Credit cards mostly a payment method, paid off monthly. Importance for borrowing declined over the years.
By Wolf Richter for WOLF STREET.
Credit card balances include balances that accrue interest and balances that are paid in full at due date so that no interest accrues. Many Americans use credit cards purely as a payment method (and to collect the 1.5% cash-back or whatever), and not as a borrowing method. So credit card balances are much more a measure of spending, than of borrowing.
Fitch estimated that the total amount paid with credit cards in the US reached $4.6 trillion in 2021. Only a tiny amount of the spending wasn’t paid off in full and added to the interest-bearing debt.
In the third quarter, credit card balances rose by $38 billion from the prior quarter, to $930 billion, according to the New York Fed’s Household Debt and Credit Report. This $930 billion includes transactions incurred roughly in September but paid off in full in October, that are not accruing interest.
Credit card spending has been boosted by the resurgence in traveling, with credit cards being used as payment method for hotels, airline tickets, rental cars, meals, etc. Surging costs further drive up the amounts that flow through credit cards. But card holders paid off in full nearly all of the new amounts that were paid for by credit card during the quarter.
Household have a lot of debt, but the problem isn’t credit cards, it’s mortgages.
In a moment, we’ll look at credit card balances as percent of total consumer debt and as percent of disposable income, and we’ll look at delinquencies and third-party collections, and we’ll see that the burden of revolving-credit is now just a small fraction of what it was in prior years and decades, and that delinquencies started to tick up, but are still below pre-pandemic lows, and that third-party collections dropped to new record lows.
During the pandemic, the plunge in bookings for airline tickets, hotels, entertainment and sports venues, restaurant meals etc., caused the use of credit cards as payment method to decline, and that’s where the big trough occurred; it shows the collapse in spending on services. This is now returning back to normal as spending on services is recovering.
And yet, credit card balances outstanding in Q3 only grew by $43 billion, which shows the universal use of credit cards as payment method, with balances paid off in full every month, and to what small extent credit cards are used as borrowing method. And that makes sense because borrowing on a credit card can be ridiculously expensive, with rates as high as 30%, but paying with a credit card can earn you a kickback.
“Other” consumer loans, such as personal loans, payday loans, and Buy-Now-Pay-Later (BNPL) loans, rose by $21 billion, to $490 billion in Q3. Most of them are interest bearing, but not all: For example, BNPL loans may be subsidized by the retailer. These loan balances are now back where they’d been in 2003, despite 19 years of population growth, income growth, and rampant inflation.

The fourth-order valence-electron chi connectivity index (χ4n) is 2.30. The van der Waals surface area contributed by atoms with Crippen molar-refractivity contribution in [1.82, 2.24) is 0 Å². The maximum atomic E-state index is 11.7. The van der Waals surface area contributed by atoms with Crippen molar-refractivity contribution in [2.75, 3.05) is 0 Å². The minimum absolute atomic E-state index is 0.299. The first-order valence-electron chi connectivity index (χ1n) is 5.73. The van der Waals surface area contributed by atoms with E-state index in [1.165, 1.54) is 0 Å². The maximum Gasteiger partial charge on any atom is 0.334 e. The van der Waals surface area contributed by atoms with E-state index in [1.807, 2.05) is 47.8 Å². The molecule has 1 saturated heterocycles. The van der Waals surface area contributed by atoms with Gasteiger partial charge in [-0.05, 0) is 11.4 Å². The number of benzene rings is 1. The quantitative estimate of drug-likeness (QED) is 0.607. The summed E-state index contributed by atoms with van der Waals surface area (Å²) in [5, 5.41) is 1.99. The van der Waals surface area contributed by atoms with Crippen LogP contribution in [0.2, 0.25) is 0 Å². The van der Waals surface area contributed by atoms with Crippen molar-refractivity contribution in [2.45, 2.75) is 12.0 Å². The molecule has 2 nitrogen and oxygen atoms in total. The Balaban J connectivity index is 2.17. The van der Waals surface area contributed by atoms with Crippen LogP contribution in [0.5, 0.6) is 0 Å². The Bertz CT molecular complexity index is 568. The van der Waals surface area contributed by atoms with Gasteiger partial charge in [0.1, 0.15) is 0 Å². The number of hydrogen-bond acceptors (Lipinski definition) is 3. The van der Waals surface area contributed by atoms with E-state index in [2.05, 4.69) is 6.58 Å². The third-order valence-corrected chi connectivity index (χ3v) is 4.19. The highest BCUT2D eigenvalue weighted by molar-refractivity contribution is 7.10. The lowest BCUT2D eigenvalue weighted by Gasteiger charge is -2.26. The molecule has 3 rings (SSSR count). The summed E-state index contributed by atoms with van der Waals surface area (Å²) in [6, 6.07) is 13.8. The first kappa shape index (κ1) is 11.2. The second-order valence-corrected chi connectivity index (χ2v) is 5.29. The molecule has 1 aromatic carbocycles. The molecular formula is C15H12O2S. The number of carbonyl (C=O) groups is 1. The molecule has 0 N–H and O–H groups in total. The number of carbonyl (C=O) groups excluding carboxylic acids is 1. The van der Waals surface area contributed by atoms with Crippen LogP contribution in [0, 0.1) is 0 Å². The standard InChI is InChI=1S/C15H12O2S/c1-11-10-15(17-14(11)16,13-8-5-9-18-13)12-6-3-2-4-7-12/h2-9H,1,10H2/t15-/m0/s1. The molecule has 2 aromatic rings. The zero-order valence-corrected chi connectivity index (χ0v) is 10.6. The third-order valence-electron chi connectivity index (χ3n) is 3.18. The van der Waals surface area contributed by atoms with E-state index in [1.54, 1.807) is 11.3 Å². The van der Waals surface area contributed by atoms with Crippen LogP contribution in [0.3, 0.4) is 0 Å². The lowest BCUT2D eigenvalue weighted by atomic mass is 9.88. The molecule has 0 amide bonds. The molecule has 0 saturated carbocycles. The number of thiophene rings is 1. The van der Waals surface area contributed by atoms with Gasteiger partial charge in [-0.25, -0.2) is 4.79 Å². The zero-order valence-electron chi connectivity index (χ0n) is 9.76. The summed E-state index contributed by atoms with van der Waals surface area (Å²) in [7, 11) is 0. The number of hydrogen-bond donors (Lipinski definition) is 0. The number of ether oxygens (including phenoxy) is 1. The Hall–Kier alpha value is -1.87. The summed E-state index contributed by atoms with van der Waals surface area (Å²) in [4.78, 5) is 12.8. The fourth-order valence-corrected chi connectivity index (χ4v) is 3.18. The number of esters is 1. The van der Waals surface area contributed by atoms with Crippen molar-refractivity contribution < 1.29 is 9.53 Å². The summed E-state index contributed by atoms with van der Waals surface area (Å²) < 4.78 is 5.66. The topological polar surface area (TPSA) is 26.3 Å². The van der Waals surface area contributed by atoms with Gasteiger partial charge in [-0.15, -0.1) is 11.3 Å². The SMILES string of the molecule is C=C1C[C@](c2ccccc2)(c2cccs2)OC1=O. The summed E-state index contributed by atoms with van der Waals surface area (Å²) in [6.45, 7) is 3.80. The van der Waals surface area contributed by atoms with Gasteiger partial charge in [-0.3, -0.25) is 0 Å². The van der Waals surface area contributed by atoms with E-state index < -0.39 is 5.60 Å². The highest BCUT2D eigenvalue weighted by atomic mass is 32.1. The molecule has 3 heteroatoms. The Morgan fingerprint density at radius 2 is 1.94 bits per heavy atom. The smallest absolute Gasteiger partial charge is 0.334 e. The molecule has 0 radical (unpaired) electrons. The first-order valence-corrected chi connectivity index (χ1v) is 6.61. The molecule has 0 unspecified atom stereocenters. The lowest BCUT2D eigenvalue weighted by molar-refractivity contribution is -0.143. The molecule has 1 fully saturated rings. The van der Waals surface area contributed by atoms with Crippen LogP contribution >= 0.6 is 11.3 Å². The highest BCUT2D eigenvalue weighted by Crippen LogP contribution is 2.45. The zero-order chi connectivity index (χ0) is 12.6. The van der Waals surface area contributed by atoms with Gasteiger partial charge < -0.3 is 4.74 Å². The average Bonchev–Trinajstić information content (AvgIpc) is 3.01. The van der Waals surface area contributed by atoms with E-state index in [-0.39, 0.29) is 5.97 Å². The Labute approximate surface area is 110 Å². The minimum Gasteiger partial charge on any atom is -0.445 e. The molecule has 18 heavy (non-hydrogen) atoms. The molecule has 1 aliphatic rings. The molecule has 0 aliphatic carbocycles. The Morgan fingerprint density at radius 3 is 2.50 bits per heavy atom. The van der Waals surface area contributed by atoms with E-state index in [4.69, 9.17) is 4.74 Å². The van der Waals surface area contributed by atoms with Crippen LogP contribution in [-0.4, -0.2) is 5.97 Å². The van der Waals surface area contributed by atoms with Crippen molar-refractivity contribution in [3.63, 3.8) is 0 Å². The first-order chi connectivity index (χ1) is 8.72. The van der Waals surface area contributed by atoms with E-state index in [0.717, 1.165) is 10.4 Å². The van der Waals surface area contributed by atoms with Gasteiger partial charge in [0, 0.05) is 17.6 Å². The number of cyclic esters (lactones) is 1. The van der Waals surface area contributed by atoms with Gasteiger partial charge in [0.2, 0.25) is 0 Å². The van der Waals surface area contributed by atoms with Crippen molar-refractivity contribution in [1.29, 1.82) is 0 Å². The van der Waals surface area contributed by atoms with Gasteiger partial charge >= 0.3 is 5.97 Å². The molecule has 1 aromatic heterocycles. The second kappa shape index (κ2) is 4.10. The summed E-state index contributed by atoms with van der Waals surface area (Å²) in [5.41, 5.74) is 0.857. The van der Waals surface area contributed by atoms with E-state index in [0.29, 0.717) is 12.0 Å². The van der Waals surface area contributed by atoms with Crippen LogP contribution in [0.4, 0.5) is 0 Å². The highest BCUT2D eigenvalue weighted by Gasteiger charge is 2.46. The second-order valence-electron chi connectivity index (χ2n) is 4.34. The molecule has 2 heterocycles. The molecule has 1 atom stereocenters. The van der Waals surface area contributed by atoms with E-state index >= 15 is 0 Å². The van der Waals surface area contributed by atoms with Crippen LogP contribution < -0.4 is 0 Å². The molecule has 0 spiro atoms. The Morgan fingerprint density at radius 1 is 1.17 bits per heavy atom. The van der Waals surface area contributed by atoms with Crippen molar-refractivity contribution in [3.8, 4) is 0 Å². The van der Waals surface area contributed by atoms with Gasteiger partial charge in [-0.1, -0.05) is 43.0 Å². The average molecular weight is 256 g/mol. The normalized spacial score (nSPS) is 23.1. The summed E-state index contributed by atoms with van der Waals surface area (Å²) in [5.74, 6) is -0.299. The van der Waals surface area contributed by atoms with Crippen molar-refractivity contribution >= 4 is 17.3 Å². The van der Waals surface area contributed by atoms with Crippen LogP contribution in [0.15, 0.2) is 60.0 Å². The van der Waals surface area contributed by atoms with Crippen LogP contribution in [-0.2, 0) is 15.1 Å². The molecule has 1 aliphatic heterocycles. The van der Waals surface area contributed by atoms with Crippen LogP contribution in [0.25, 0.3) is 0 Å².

What’s amazing, actually, is how low these balances are after 20 years of population growth, income growth, and inflation:
Dwindling importance of credit card debt.
Consumers reduced their reliance on credit card debt over the years, though credit cards have largely replaced checks and cash payments as payment methods. In the year 2021, $4.6 trillion was spent on credit cards, and yet over the same period, credit card balances grew by only $40 billion.
In 2003, credit card balances and other loans combined (the red and green lines in the chart above) amounted to over 16% of total consumer debt, which also includes mortgages, auto loans, and student loans. During the pandemic, this dropped to 8%. In Q3, credit card balances and other consumer debt ticked up to 8.6% of total consumer debt, roughly in the range of the pre-pandemic low in 2014.
Debt burden as percent of disposable income.
Credit card balances and “other” consumer debt combined in 2003 amounted to 14% of disposable income (income from all sources minus taxes and social insurance payments). And then over the years, it dropped steadily as the burden from credit card balances and “other” consumer loan balances declined in relationship to disposable income. In Q1 2021, it dropped to a historic low of 6%, as disposable income ballooned with stimulus money. In Q3 2022, it rose to 7.6%, roughly in the range of the pre-pandemic lows:
Delinquencies tick up, remain at or below pre-pandemic lows.
The stimulus monies handed directly to consumers during the pandemic – stimulus checks, PPP loans, extra unemployment benefits, and whatnot – plus the monies that consumers didn’t have to pay – mortgage forbearance, eviction bans, etc. – left consumers with some extra dough, and many of those that had fallen behind on their credit cards caught up. Others were able to enter their credit card arrearage into forbearance programs, and the delinquent balance was marked “current.”
All this has ended, and credit card balances that are transitioning into delinquency – 30 days and longer past due – ticked up all year. In Q3, they rose to 5.2% of total balances, which is in the same range as during the pre-pandemic lows in early 2016.
“Other” consumer loans, such as personal loans, that are transitioning into delinquency rose to 5.8% of total “other” balances and remain well below the pre-pandemic lows:
Third-party collections dropped to new historic lows.
The percentage of consumers with third-party collections fell to 5.7%, the lowest on record, and down from 14.6% of all consumers following the unemployment crisis of the Great Recession.
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